Risk, sausages and your health
This week, the World Health Organisation (WHO to their friends) released a report that caused a bit of a stir. After a long look at the existing research, and doubtless months of deliberation, the WHO’s International Agency for Research on Cancer said that cured and processed meats are carcinogenic. Moreover, red meat (like beef, lamb or pork) was deemed to be ‘probably carcinogenic’. Long story short, processed meats like bacon, ham and sausages are now in the same category as other things which are established causes for cancer, like alcohol, tobacco and asbestos. These meats are particularly associated with colorectal/bowel cancer, but also linked to pancreatic and prostate cancer.
Cue great uproar amongst various newspapers, argument between contrary health experts, and beleaguered individuals in the middle staring wanly at their half-eaten sausage roll. In fairness, the WHO has been very clear in its report about their evidence and what it means. The WHO’s report is controversial, but a few clarifications are in order.
Firstly, eating a slice of bacon won’t give you cancer, just like one puff of a cigarette is not going to put you into intensive care. Secondly, clearly if you eat nothing but processed meats, cancer is going to be just one of your varied and interesting health problems. Surely the fact that eating processed meats is unhealthy is not news. Thirdly and most important of all, while bacon now rubs its greasy shoulders with cigarettes in the WHO’s ‘Group 1’ category of carcinogens, this is not because it’s as dangerous as cigarettes. While some commentary on the report had this mixed up. Actually, foods or other materials are placed into this ‘Group 1’ based on the strength of evidence that they can cause cancer, not because they are all equally dangerous. Let’s be clear, processed meats are now on the same list as plutonium. So, this story is not about sausages being as dangerous for you as nuclear materials. Instead, the news is simply that the WHO researchers are sure that processed meats ARE a cancer risk.
The story raises a big issue about our perception and understanding of risk. Cancer is not just one disease, but a whole horrible host, so it’s understandable why many people fear it. But we need to bear in mind that health risks are (a) variable, (b) complex and (c) something we usually have some control over.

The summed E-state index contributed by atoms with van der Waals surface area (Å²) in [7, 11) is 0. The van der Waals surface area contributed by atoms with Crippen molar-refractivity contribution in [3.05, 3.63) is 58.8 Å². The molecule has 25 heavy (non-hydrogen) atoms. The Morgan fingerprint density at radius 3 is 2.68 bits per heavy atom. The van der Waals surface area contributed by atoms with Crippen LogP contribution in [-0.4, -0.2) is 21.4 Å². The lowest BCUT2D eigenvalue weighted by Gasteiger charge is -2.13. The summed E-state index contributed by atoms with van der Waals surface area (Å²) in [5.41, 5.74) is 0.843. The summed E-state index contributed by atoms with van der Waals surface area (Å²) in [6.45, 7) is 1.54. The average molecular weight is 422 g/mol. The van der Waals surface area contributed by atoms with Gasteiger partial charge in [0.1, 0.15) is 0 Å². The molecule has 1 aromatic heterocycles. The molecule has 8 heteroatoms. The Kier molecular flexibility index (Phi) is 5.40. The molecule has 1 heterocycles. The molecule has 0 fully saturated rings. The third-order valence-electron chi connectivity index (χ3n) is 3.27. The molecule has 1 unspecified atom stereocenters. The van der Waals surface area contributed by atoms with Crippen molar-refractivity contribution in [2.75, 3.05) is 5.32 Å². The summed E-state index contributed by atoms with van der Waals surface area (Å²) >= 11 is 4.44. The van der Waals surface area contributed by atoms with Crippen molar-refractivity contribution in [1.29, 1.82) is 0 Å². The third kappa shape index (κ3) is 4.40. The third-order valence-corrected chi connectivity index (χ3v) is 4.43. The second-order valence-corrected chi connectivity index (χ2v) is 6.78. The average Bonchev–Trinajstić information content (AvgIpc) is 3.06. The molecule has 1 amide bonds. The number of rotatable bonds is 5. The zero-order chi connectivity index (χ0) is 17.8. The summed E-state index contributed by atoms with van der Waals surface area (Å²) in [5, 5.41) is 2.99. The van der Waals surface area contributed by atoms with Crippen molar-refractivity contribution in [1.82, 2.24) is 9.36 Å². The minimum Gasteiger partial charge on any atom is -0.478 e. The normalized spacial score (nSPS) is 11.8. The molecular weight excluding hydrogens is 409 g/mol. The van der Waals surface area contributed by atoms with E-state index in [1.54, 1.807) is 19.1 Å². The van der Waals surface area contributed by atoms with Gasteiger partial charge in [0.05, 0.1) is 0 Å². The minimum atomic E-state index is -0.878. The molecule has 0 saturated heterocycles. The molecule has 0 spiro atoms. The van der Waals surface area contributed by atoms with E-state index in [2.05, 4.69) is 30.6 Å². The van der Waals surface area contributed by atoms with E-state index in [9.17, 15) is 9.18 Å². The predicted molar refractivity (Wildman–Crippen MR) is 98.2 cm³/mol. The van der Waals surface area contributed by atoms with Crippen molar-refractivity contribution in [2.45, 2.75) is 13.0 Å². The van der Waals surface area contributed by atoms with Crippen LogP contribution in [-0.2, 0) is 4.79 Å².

One of the biggest problems in our understanding of health risks is a confusion between your absolute risk of a disease, and increases in that risk as a result of doing something unwise or unhealthy. Taking a simple example, according to Bowel Cancer UK, a man’s risk of developing bowel cancer in their lifetime is 1 in 14; i.e. about 7%. Bowel cancer is a horrible disease, but while that risk is significant, clearly most men will not get bowel cancer. Let’s put this information together with the news stories on the WHO report. Depending on the amount you eat, processed meat could increase your risk of bowel cancer by 18%. Sounds scary. But hang on, we’re talking about an 18% increase in the lifetime risk. We won’t make you get out your calculator, but factoring that increase would leave men who eat lots of processed meat with a lifetime risk of a bit over 8%. A higher risk? Sure. Much higher? No.
We are simplifying this situation (and the maths!) greatly, as an individual man’s risk of bowel cancer will depend on a wide range of factors, particularly age. But vitally, we must be clear on whether risks reported are absolute risks, or just potential increases on that risk. After all, on a long enough timeline, we all have a 100% probability of death.
This should not prevent us from taking positive steps with our lifestyle and healthy living, to ensure we get both the most and best time out of our lives. Let’s return to the WHO report. They are saying is that while the overall risk of developing cancer from eating processed meat is small, the more you eat, the higher your risk will be. The WHO’s report also recommended eating no more than 500g of red meat (e.g. pork, lamb or beef) per week. So, if you don’t eat red or processed meats for religious, cultural or personal reasons already, then congratulations, you are ahead of the game on that specific health risk. It follows that if you eat meat but mainly stick to white meat (poultry or fish), your risk of bowel cancer should be lower than someone who eats nothing but sausages.
All this boils down to is that men have some new information to build into a healthy lifestyle. The fundamentals of eating a balanced diet haven’t changed. We just now have a clearer line of what should and shouldn’t be a regular addition to our plate. You can finish your sausage roll now; just try not to make it your go-to snack.